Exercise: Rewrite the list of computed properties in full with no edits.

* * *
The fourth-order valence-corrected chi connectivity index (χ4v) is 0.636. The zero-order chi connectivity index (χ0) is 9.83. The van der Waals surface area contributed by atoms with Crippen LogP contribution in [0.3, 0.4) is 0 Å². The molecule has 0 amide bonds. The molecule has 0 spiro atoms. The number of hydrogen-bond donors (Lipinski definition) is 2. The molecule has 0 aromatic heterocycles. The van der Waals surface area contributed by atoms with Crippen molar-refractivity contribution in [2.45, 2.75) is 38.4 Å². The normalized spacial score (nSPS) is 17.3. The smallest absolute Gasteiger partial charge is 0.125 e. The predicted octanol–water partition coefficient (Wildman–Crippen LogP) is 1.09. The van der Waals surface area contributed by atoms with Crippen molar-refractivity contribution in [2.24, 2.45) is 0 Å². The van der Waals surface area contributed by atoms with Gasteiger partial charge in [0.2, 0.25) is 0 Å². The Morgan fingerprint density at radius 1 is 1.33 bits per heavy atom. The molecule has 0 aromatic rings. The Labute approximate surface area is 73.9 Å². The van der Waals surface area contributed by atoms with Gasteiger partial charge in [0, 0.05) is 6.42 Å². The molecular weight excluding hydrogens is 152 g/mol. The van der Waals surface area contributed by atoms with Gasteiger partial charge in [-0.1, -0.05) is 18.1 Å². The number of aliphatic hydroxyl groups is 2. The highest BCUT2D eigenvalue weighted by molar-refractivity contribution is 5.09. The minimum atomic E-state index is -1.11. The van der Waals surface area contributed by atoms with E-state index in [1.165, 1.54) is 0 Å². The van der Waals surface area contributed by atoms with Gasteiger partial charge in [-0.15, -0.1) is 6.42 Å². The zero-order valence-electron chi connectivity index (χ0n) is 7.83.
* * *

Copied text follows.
The fourth-order valence-corrected chi connectivity index (χ4v) is 0.636. The zero-order chi connectivity index (χ0) is 9.83. The van der Waals surface area contributed by atoms with Crippen LogP contribution in [0.3, 0.4) is 0 Å². The molecule has 0 amide bonds. The molecule has 0 spiro atoms. The number of hydrogen-bond donors (Lipinski definition) is 2. The molecule has 0 aromatic heterocycles. The van der Waals surface area contributed by atoms with Crippen molar-refractivity contribution in [2.45, 2.75) is 38.4 Å². The normalized spacial score (nSPS) is 17.3. The smallest absolute Gasteiger partial charge is 0.125 e. The predicted octanol–water partition coefficient (Wildman–Crippen LogP) is 1.09. The van der Waals surface area contributed by atoms with Crippen molar-refractivity contribution in [2.24, 2.45) is 0 Å². The van der Waals surface area contributed by atoms with Gasteiger partial charge in [0.2, 0.25) is 0 Å². The Morgan fingerprint density at radius 1 is 1.33 bits per heavy atom. The molecule has 0 aromatic rings. The Labute approximate surface area is 73.9 Å². The van der Waals surface area contributed by atoms with Gasteiger partial charge in [0, 0.05) is 6.42 Å². The molecular weight excluding hydrogens is 152 g/mol. The van der Waals surface area contributed by atoms with Gasteiger partial charge in [-0.1, -0.05) is 18.1 Å². The number of aliphatic hydroxyl groups is 2. The highest BCUT2D eigenvalue weighted by molar-refractivity contribution is 5.09. The minimum atomic E-state index is -1.11. The van der Waals surface area contributed by atoms with E-state index in [1.165, 1.54) is 0 Å². The van der Waals surface area contributed by atoms with Gasteiger partial charge in [-0.15, -0.1) is 6.42 Å². The zero-order valence-electron chi connectivity index (χ0n) is 7.83.